At Barolo Grill, the Italian restaurant that Blair Taylor opened two decades ago at 3030 East Sixth Avenue, there's only one thing on the menu from twenty years ago: the duck. "I'm not allowed to change it," Taylor says. But he can, and does, think about changing everything else. "You have to keep on moving forward, keeping the passion front and center," he says. "Exploring, educating, translating." And to help with the education, he closes the restaurant and takes the entire staff to Italy every summer. See also:The Dish on Blair Taylor, CRA Food Service Hall of Fame Award Winner
It was travel -- family vacations in Colorado -- that inspired Taylor to enroll at the University of Denver more than forty years ago. He went through several majors before he tried the restaurant school, and worked for resorts in Steamboat. "I just loved it," he says. After school, he worked as a beverage manager at one of the Broker restaurants, then took a job selling French and California wines for a small distributor, persuaded by this argument: "You want to learn about restaurants, try walking into sixty a week."
He's never given up the wine business, but in 1978 he joined with Jane Master to open the legendary Dudley's. "The beauty of Dudley's was that it was ahead of its time; Denver had not seen a modern French bistro," he remembers. "At the time, French restaurants had to look like French whorehouses." Dudley's lasted eight years -- until the oil and gas bust, when "all the customers left." He turned the space into the more casual Chives, which lasted another eight years.
By then, though, he'd opened Barolo Grill, which marked its twentieth anniversary in 1993. "I don't want to focus on that," says Taylor. "You have to stay in the moment. It's much different from what it was four years ago. Like countries without borders, you have to have a restaurant without a time capsule."
So while Blair Taylor was elevated to the Colorado Foodservice Hall of Fame by the Colorado Restaurant Association this spring, he's not resting on his reputation. "I have more passion and more fun right now than ever before," he says. Read on to learn more, in his responses to the questionnaire we sent other CRA award-winners.
What was your first restaurant job?
The Denver Country Club. I think they have recovered from the experience.
When did you realize you would make your career in the restaurant industry?
My third sophomore year at the University of Denver, when I entered the hospitality and restaurant school.
What made you decide to make Colorado the focus of that career?
Really? That question from someone who's from Chicago, too?
What was the dining scene like when you got your start here? The Quorum restaurant, Lafitte in Larimer Square; Denver was steakhouses and old-world kind of places, although fern bars like Zach's and Rick's were starting to come along. What was your favorite restaurant then?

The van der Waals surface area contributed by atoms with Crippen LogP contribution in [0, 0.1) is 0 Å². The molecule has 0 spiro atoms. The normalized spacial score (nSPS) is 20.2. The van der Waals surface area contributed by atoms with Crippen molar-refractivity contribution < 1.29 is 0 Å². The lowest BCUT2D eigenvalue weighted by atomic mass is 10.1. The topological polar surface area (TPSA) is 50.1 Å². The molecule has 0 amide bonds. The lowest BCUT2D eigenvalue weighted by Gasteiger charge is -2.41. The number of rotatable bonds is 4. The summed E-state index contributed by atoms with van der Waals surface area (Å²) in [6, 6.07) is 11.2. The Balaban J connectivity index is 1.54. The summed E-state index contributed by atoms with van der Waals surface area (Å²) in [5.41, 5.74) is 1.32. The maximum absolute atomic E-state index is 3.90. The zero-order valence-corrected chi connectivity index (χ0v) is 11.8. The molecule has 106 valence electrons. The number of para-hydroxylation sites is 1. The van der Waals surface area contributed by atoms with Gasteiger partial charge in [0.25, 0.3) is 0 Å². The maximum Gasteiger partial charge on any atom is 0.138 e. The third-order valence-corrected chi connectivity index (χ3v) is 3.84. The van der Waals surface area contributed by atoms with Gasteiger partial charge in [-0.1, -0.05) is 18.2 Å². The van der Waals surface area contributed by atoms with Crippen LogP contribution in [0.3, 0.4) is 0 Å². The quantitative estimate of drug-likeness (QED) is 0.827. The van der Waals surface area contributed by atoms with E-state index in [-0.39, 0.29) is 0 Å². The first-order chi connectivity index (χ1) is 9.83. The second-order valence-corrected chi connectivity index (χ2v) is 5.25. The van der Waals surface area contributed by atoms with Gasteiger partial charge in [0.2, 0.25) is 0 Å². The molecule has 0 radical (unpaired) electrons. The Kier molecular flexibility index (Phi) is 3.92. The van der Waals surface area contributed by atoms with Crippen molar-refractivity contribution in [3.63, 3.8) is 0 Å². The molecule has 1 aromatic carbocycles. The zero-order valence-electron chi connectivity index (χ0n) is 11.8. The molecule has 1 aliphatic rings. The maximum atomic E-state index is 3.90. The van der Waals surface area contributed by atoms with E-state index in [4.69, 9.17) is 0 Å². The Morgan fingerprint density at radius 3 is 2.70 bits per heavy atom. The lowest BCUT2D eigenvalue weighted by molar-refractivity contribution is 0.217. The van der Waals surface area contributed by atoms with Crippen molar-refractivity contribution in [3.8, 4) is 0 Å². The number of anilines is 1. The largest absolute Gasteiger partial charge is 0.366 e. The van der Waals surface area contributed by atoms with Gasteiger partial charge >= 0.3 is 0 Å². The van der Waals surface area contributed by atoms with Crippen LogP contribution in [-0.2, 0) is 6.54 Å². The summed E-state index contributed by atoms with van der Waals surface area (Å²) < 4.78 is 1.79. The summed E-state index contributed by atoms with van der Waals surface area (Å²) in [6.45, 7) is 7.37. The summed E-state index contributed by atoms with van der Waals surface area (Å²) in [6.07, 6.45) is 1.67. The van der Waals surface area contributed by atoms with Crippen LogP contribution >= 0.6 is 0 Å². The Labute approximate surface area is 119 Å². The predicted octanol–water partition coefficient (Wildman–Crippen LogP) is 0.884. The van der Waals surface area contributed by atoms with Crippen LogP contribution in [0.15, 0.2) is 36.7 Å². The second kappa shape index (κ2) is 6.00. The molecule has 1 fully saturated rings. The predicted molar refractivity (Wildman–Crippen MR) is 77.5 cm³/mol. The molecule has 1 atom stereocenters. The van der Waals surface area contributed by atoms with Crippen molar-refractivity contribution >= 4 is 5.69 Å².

Cafe Promenade -- no question
What is your favorite restaurant today?
In the world, Trattoria della Posta in Monforte d'Alba, a great Piedmontese restaurant/trattoria in the Barolo region that's the original farm-to-table spot. In Denver, Potager: We love Teri Rippeto's cooking. Barolo Grill is a place after my own heart -- but you can't recommend your own children. Rippeto cooks beautifully, cleanly; treats vegetables perfectly; puts a nice combination of flavors together.
What have been the best developments in the local dining scene since you got your start?
Denver has a lot of neighborhoods that have a lot of little buildings that you can sneak restaurants into -- and that's what's happened. Look at where Fruition is, where Table 6 is, where Tables is. Those little blocks, they're all over town. They allow good restaurants to come in and concentrate on the important things.
What have been the worst developments in the local dining scene?
There hasn't really been a bad development. There's a thriving economy right now, with capitalism at its best. There's lots of opportunity out there. It's a pretty darn good dining scene. If chain restaurants had taken over the world, you could bitch about that.
What have been the most surprising developments?
The return of the small artisanal supplier. In Europe a generation ago, people were worried that the traditional things were going away, that their kids weren't taking over the family business. Now all of a sudden, grandchildren are taking it on. Here in the United States, the same thing is happening. At Dudley's, you'd have to go to the coasts to find ingredients; now there are so many great choices all around. It's exciting; I didn't expect that.
How have you changed the way you do business, and why?
With Open Table and Internet menus, customers want immediate access. We've run with that, and it's great. We say we have fresh sardines, and they say, "I'm driving over right now."
How have consumers changed during your tenure?
They are more worldly and they have stopped smoking! What is the one thing I don't have to tell the waiters to do anymore? Change the ashtrays. People are also far more worldly about all cuisines -- partly from travel, partly from the Internet. It's really been fun.
Who is the most interesting person on the scene right now, and why?
Alex Seidel -- and others doing the "wear all the hats" thing. He's a super-cool guy, and his farm-to-table starts with his own farm.
If you'd like to see one thing happen to the local dining scene, what would it be? More independent restaurants in the suburbs.
What cuisine is missing from Denver's dining scene?
There's nothing I can think of, but it's a great market economy right now with a lot of opportunities in little spots. It's not easy, but it can be done.
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